Mile 11.8 — Division 12 — Elev. 2180 ft.

Located just north of the highway, this shelter. maintained by the GMC. is a small lean-to of plywood and plywood cores. It has been provided for the use of hikers by the Atlas Plywood Division over whose timberlands this portion of the trail passes. It was fabricated at the company’s Morrisville plant and assembled on the site by members of the GMC in 1967. Although not designed for overnight use. it can accommodate 3 or 4 hikers, if necessary. Water is located across the highway at a spring located on the LT. It has been in use from 1967 to present.

Construction of the Atlas Valley Shelter, 1967
Construction of the Atlas Valley Shelter, 1967

Shortly before 10 am on Sept. 9, 1967, a truck from the Foss & Phelps Sawmill of Morrisville came to a stop at the LT crossing on Route 242 south of Jay Peak. A dozen or so people awaited the arrival and without delay they quickly transferred the cargo to a carefully chosen spot located a few feet north of the road where the Original Jay Camp was located. After the placing of several large rocks in a square. a rugged plywood platform 8′ square was taken from the truck and expertly leveled. The pace quickened and two side walls. Then the rear wall was fitted precisely to the side walls. The one-piece plywood roof was a bit heavier and more awkward but was also maneuvered into its appropriate location. Lo and behold! We were putting a lean-to together! With all pieces in place, the new structure was literally the center of a swarm of activity. Up on the roof a crew was busily laying down and nailing tar paper, while directly underneath other people were actively spiking and bolting everything down securely. Outside, a couple of people were happily creosoting everything in sight, including the shelter: they showed so much talent with a paint brush, in fact, that they were allowed to do the inside as well. A drywall to keep out the porcupines was built. The shelter was finished in early afternoon. The shelter was designed and prefabricated in the Morrisville Plant under the direction of the Company Forester, Warren B. Drown, who also supervised the assembly. Mr. Drown emphasized the need for recreational use of its extensive northern Vermont timberlands as an important aspect of their multiple use management.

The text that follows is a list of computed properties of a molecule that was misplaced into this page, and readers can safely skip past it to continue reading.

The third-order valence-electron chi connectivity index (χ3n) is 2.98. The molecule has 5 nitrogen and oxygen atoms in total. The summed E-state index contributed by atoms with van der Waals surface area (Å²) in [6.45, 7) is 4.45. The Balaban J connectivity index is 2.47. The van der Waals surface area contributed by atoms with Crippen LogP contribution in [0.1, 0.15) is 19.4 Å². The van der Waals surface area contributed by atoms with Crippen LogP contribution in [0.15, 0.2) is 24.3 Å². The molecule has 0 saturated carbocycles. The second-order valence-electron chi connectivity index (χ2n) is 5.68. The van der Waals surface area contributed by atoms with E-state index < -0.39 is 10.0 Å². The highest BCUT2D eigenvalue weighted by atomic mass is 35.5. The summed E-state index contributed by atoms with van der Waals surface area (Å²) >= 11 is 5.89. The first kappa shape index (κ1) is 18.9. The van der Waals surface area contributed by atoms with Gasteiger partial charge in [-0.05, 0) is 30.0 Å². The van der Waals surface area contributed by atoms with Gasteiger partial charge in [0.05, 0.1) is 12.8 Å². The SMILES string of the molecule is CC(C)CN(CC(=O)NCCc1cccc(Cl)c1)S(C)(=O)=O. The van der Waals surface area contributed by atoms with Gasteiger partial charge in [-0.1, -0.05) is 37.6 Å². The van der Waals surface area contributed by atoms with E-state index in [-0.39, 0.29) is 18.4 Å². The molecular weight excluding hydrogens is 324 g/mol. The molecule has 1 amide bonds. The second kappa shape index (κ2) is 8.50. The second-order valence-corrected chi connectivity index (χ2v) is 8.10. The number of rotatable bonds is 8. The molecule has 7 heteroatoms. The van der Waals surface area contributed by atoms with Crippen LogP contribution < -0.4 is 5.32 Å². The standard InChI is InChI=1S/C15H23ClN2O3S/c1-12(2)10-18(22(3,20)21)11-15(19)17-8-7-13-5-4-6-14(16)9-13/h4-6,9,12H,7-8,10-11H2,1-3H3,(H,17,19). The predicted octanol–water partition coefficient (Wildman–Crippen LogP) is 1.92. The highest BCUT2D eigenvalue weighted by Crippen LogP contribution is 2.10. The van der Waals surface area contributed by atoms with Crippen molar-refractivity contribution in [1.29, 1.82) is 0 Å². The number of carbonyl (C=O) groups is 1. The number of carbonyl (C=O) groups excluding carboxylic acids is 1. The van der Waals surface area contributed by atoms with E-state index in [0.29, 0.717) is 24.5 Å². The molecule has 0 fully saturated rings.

George Pearlstein, in the Long Trail News, 1967.
Atlas Valley Shelter
Atlas Valley Shelter, 2023

Long Trail Guide Book, 23rd Edition 1985

Long Trail News, Nov. 1967